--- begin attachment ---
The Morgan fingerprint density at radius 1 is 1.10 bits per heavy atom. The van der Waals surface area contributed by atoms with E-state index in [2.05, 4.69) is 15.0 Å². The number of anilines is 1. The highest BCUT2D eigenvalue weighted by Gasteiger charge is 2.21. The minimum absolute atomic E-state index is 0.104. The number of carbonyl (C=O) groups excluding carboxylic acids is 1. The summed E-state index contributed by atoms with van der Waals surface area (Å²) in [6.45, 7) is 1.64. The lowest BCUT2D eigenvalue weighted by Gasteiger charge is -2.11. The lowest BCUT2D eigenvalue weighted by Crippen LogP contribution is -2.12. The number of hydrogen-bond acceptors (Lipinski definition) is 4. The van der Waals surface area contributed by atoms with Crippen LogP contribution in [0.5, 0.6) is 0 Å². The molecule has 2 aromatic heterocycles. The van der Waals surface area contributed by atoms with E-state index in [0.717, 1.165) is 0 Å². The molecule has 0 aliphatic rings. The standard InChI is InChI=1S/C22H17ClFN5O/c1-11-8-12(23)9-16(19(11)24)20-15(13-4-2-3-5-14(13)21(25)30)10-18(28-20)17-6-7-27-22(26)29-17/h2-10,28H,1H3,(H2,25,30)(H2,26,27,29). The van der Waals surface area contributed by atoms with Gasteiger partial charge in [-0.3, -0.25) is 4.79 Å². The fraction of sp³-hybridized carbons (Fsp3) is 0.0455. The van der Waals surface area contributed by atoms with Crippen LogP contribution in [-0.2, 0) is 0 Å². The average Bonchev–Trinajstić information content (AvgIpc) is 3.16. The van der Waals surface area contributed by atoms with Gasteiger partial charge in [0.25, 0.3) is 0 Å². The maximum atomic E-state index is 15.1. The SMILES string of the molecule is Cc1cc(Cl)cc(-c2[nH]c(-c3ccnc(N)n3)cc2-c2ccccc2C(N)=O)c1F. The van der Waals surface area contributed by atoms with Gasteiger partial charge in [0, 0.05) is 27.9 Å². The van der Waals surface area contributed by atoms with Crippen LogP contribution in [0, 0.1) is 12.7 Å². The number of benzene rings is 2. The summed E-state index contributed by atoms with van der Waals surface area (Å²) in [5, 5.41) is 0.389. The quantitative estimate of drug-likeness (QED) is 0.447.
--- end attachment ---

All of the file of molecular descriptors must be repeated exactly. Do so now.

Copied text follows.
The Morgan fingerprint density at radius 1 is 1.10 bits per heavy atom. The van der Waals surface area contributed by atoms with E-state index in [2.05, 4.69) is 15.0 Å². The number of anilines is 1. The highest BCUT2D eigenvalue weighted by Gasteiger charge is 2.21. The minimum absolute atomic E-state index is 0.104. The number of carbonyl (C=O) groups excluding carboxylic acids is 1. The summed E-state index contributed by atoms with van der Waals surface area (Å²) in [6.45, 7) is 1.64. The lowest BCUT2D eigenvalue weighted by Gasteiger charge is -2.11. The lowest BCUT2D eigenvalue weighted by Crippen LogP contribution is -2.12. The number of hydrogen-bond acceptors (Lipinski definition) is 4. The van der Waals surface area contributed by atoms with Crippen LogP contribution in [0.5, 0.6) is 0 Å². The molecule has 2 aromatic heterocycles. The van der Waals surface area contributed by atoms with E-state index in [0.717, 1.165) is 0 Å². The molecule has 0 aliphatic rings. The standard InChI is InChI=1S/C22H17ClFN5O/c1-11-8-12(23)9-16(19(11)24)20-15(13-4-2-3-5-14(13)21(25)30)10-18(28-20)17-6-7-27-22(26)29-17/h2-10,28H,1H3,(H2,25,30)(H2,26,27,29). The van der Waals surface area contributed by atoms with Gasteiger partial charge in [-0.3, -0.25) is 4.79 Å². The fraction of sp³-hybridized carbons (Fsp3) is 0.0455. The van der Waals surface area contributed by atoms with Crippen LogP contribution in [-0.2, 0) is 0 Å². The average Bonchev–Trinajstić information content (AvgIpc) is 3.16. The van der Waals surface area contributed by atoms with Gasteiger partial charge in [0.25, 0.3) is 0 Å². The maximum atomic E-state index is 15.1. The SMILES string of the molecule is Cc1cc(Cl)cc(-c2[nH]c(-c3ccnc(N)n3)cc2-c2ccccc2C(N)=O)c1F. The van der Waals surface area contributed by atoms with Gasteiger partial charge in [0, 0.05) is 27.9 Å². The van der Waals surface area contributed by atoms with Crippen LogP contribution in [0, 0.1) is 12.7 Å². The number of benzene rings is 2. The summed E-state index contributed by atoms with van der Waals surface area (Å²) in [5, 5.41) is 0.389. The quantitative estimate of drug-likeness (QED) is 0.447.